What Do Historians Have to Say About Violence?
Jeffrey S. Adler and Thomas W. Gallant
Adler is Associate Professor of History and Criminology at the University of Florida. Gallant is Associate Professor of History at the University of Florida. Both are HFG grantees.
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Our point is that the past was neither peaceful and harmonious nor a time when life was necessarily "nasty, brutish, and short." The relatively low levels of violence in late nineteenth-century American cities, however, should cause modern scholars to reassess popular explanations for violence in late twentieth-century society. The history of Athens shows as well just how rapidly changing conditions can influence violence—for good or ill. Similarly, some of our modern ideas about the social conditions that reduce violence also need to be reevaluated in light of recent historical scholarship. Medieval England, for example, blended many of the crucial elements modern observers associate with nonviolence. This was a rural society in which the population was stable, family ties were strong, and religious belief framed daily life and bound individuals to one another and to communal institutions. Families and neighbors sustained each other during hard times and shared the bounty during flush times. Likewise, this society had scant diversity; nearly everyone had common ethnic and racial roots, and the church's teaching instilled a common ethical and moral order. These English farmers, as a matter of course, venerated their elders and deferred to their religious leaders. This was also a world with few deadly weapons; medieval farmers, for instance, did not possess firearms. Yet, for all of this rural harmony and for all of the powerful social, religious, and communal bonds that linked these people to one another, medieval England proved to be one of the most violent societies in recorded history.(5) As striking as the prevalence of violence in this world was the casualness of violence. One fourteenth-century English farmer, for instance, spied a neighbor walking across his field. He set his dog to chase the trespasser away. An hour later, the wayward wanderer returned and stabbed his neighbor through the eye. Similarly, a fourteenth-century candlestick maker refused to hand over his product until a customer showed him the money; enraged that the vendor questioned his word, the purchaser "struck him in the front part of the head so that his brains flowed forth and he died forthwith." (6) Reflecting the same quick and casual resort to violence, a matron "of good name" suspected that her husband had been unfaithful. So, she identified the suspected adulteress to her kinsmen, who then seized the woman, held her to the ground, and sliced off her nose. (7) Clearly, violence was not necessarily considered deviant in this world; although modern social psychologists often posit that poorly socialized individuals are particularly prone to violent behavior, in medieval Europe the opposite was more often true; medieval men and women often viewed violent behavior as appropriate and as a crucial source of social stability.

Research on both city and countryside in the past, therefore, challenges common beliefs about violence. The mean streets of modern New York, for example, are a great deal safer than were the pastoral fields of thirteenth-century York. Similarly, for nearly all of the last seven hundred years, the countryside has been far deadlier than the city, and for most of the twentieth century New York was safer than the overall nation. (8) Likewise, the scenic hills of nineteenth-century Corsica and the picturesque mountains of Greece were more violent than the crowded streets of London, Paris, or Berlin—by factors of at least twenty. (9) Such evidence suggests, again, that generalizations about the relationship between violence and density or heterogeneity or poverty or religious intensity or family life need to be questioned. (10)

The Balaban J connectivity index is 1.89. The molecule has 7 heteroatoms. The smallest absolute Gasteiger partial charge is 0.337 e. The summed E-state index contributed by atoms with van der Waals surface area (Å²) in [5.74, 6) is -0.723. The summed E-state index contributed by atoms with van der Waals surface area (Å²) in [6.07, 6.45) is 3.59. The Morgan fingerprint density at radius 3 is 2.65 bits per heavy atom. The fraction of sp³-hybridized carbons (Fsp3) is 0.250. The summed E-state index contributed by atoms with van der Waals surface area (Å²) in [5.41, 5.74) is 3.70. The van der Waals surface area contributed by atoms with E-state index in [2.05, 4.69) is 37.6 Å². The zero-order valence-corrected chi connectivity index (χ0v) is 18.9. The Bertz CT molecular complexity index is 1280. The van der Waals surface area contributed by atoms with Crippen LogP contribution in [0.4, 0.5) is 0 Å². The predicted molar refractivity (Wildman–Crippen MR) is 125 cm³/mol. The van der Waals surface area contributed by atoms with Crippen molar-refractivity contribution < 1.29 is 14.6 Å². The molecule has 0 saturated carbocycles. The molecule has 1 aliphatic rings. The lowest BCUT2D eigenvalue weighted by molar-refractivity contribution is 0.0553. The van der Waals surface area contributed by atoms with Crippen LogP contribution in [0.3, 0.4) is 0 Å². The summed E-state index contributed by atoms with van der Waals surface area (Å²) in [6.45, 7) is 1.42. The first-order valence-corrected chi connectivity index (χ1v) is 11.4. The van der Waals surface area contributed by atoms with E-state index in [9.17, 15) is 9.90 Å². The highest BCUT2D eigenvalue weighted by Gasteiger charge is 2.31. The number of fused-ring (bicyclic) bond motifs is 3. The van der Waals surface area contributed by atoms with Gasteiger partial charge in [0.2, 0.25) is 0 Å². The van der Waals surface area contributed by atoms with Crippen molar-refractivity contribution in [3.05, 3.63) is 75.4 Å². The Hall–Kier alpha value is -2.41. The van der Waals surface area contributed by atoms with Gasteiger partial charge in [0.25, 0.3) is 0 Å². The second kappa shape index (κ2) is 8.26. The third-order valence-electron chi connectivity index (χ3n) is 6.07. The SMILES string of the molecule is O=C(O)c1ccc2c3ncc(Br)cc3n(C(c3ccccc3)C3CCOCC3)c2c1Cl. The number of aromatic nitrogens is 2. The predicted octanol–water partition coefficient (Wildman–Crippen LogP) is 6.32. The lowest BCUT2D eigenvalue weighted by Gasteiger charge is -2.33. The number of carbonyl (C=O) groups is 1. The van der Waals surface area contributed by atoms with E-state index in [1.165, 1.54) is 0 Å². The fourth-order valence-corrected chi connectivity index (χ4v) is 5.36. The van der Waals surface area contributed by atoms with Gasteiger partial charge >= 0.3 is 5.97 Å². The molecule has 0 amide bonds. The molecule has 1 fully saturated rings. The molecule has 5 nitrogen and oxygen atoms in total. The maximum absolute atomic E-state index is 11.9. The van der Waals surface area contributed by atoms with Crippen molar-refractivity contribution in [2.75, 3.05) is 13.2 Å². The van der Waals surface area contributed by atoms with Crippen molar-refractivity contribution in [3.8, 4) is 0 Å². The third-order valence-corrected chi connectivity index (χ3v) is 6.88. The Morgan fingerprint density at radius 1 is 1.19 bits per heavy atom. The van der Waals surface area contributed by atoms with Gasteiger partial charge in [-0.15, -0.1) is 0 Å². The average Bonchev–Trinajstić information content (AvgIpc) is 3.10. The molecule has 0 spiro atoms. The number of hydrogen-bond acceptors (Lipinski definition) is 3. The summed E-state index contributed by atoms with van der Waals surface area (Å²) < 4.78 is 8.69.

Although historical research challenges timeless explanations, historical perspectives on violence do not provide easy "lessons." Instead, this scholarship points to the complexity of the wellsprings of violent behavior. Understanding why nineteenth-century Japan had extraordinary low levels of most kinds of violent behavior but extraordinarily high levels of infanticide is revealing about the social and cultural roots of aggression, but it does not suggest simple policy solutions. Historical research especially calls into question universalist models. Even important work on the biochemical roots of aggression needs to consider the historical variability of violent behavior. Whereas levels of testosterone or neurotransmitters may help to explain why some individuals are more prone to aggressive behavior than others, such research does not explain why some eras have had higher rates of violence than others or why violent tendencies may wax and wane over time among the same group of people—such as the young men of Athens, discussed earlier. Biochemical research is unlikely to explain why the homicide rate in early twentieth-century Memphis, for example, was fourteen times higher than that of Philadelphia, twenty-five times higher than that of Berlin, and fifty-nine times higher than the homicide rate of London or why South Carolina had more homicides in 1878 than the combined totals of Maine, New Hampshire, Vermont, Massachusetts, Rhode Island, Connecticut, Michigan, and Minnesota. (11)

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